Today I will be listening to my new WEBCRUSH. I’m downloading Preslav Literary School’s album Pretext/Context right now, and I think it’s going to sound marvelous in headphones later. I see on the site references to musique concrete, Basinski, and reconstruct/deconstruct. All informative descriptions. The broadest, simplest idea I would tag it with is “accessible experimental”. The accessibility stems from the human hand recognizable as author of the work, and the very earthly soundscapes created. Preview the work here.
Preslav Literary School is Adam Thomas, whose work you may have encountered at various European festivals, where he performs live tape collage. Or you may have encountered his taste in the work of others if you enjoyed transmediale.10, as he was involved with its curation.
His website, in addition to hosting recordings, contains creative writing both journalistic and fictional. I read without surprise that he was reading Gravity’s Rainbow in 2009, and of course I wondered if he completed it (observant readers of Even More Legendary may recall my confession that I have repeatedly failed to do so). The site also reports on projects he’s involved in, like the Berlin Tape Run, whereby a tape changes hands repeatedly over four months, resulting in a collaborative audio document; and Echolalia, featuring a live tape orchestra, a workshop, and a publication of speculative fiction.
Lucky number 7, for an Olympic winter, now available.
her royal majesty
Well, I finally finished it. A friend who is an avid reader, and more to my point, a socially avid reader, in that she participates in a book group, tells me that she knows a number of people who have not finished it. A number of people. She had told me this before I finished, but I don’t think it spurred me on. Although I do carry some baggage around my multiple failed attempts to finish Gravity’s Rainbow.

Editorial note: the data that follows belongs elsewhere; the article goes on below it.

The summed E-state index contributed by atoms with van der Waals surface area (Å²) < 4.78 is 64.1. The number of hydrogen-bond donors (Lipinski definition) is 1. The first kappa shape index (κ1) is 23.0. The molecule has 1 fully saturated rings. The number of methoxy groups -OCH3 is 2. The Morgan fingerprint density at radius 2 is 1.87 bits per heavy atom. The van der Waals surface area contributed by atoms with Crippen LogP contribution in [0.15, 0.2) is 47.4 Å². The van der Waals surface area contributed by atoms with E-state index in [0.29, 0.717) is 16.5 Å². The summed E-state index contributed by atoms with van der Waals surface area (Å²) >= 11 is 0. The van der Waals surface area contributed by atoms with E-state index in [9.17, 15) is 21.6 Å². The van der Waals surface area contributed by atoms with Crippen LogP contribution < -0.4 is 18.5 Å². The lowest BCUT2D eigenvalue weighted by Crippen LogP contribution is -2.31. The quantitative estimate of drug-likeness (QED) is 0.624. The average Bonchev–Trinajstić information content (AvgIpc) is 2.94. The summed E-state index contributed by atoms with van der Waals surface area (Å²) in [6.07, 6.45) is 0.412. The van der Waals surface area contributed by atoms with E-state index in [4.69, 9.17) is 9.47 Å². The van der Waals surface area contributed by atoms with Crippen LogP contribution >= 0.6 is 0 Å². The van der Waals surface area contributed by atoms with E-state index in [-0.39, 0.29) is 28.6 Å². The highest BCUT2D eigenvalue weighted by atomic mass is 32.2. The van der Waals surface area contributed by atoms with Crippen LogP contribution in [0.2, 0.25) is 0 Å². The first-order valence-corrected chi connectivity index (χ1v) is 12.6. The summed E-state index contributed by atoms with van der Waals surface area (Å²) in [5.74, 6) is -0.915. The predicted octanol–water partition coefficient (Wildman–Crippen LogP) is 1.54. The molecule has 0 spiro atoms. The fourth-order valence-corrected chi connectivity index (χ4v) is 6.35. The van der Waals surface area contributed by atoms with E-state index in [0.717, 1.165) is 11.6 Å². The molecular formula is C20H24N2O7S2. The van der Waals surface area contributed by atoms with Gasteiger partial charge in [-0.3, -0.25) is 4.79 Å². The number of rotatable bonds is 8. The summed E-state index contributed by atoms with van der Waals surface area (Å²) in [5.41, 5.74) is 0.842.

I thought I would feel relieved when I finished. Not just because I had been finding it hard to stick with, but also because I was out of renewals at the library and was reading it on ever more costly overdues.
I didn’t feel relieved. I felt disappointed, at first, and actually I felt an expected disappointment. There had come a point in my reading The God of Small Things when I started expecting ultimate disappointment. I lost faith. But then, having finished, I read the laconic author bio on the back sleeve, and “first book” restored my faith. After all, I had enjoyed beautifully conjured settings, lush atmospheres, and an important social commentary. I suspect it will be memorable. My disappointment was only with a payoff that did not match its buildup. (Nor would I want it to. The payoff was fine. It needed less buildup.) A structural thing, really, and that reminds me of the kind of chop that gets honed with practice.
I hope Arundhati Roy will write a second book.
Mostly lists, not many reviews yet, but you might consider that a blessing.